Star Jones tells People that she’s fully aware she got herself fired from The View.
Star Jones-Reynolds, who was asked to leave The View in June, is owning up to her reputation as a diva – and says she’s learning from her mistakes.
“I’ve earned that diva image. It’s not something that I can hide from,” she tells TV’s Extra in an interview set to air Tuesday. “I admit sometimes I have enjoyed the celebrity more than I should have. It was well-earned, but it’s softened now.”
More Star rueing the day, after the jump.
During her tenure on The View, Reynolds developed a reputation for engaging in shameless self-promotion and wanting free products – particularly during her over-the-top wedding to Al Reynolds in November 2004.
Indeed, she told PEOPLE in July that she “believed the hype” about herself. “I was on a hit show, doing (ads for) Payless; I was getting my health together; I met Al. I started to think, ‘Oooo, I got it going on!’ Now I know: Everything I had was a gift.”
Jones, who wrote the self-help memoir Shine: A Physical, Emotional and Spiritual Journey to Finding Love, says she is changing her ways.
“I am rejoicing in learning from my mistakes and missteps and trips and falls,” she tells Extra. “I’ve learned that sometimes modesty and humility shows the most strength and courage. That’s the Star that you see right now.”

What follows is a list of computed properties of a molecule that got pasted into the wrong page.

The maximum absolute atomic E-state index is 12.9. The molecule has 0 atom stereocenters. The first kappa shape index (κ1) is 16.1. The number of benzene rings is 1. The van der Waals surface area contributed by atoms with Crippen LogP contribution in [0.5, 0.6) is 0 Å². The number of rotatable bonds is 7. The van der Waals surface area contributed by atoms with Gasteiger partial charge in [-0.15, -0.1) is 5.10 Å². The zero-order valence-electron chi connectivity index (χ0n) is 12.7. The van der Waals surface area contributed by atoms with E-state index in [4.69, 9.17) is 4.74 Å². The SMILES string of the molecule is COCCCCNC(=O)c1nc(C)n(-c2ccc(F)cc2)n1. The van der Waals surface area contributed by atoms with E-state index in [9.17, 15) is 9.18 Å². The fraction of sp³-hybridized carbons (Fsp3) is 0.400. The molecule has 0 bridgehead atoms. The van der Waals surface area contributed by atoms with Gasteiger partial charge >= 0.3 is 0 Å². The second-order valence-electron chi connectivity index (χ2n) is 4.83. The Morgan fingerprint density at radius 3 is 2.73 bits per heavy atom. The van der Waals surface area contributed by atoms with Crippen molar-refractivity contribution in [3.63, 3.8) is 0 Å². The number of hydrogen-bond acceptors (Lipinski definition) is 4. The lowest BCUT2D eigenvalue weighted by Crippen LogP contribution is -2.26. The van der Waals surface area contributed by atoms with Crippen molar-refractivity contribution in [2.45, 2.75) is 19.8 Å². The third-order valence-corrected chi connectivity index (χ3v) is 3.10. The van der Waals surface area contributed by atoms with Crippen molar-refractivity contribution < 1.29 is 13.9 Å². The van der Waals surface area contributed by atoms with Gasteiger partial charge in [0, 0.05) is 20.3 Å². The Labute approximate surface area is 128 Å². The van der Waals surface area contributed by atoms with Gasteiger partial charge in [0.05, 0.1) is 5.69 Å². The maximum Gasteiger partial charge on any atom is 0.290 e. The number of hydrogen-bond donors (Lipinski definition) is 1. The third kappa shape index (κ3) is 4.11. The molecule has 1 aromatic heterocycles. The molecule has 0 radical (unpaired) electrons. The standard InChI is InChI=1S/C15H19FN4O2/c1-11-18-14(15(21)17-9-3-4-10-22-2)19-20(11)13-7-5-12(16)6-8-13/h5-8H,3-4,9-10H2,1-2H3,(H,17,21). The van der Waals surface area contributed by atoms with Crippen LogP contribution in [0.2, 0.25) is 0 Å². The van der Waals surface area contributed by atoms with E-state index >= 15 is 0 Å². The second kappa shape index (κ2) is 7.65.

Though Reynolds says she hasn’t spoken to any of her former View cohosts, she recently did receive some holiday cheer from the show’s youngest member, Elisabeth Hasselbeck. “I’m sure that everybody has gone on with their lives and I’ve gone on with mine,” says Reynolds. “I get some sweet, wonderful cards from Elisabeth all the time I got the cutest Christmas card.
In terms of her career, Reynolds announced last week her plans to host a three-hour radio program for the Radio One broadcasting network, which is airing this week.
Ouch. Radio? Radio One? Is that broadcast out of her house? On a ham radio? And don’t feel that special about that twit sending you something. Elisabeth Hasselback sends everyone cards, because in her mind she’s in the goddamn third grade still and everyone in class deserves one of her beautiful crayoned renditions of Santa handing her a new American Girl (Conservative Cathy from 1953!) doll.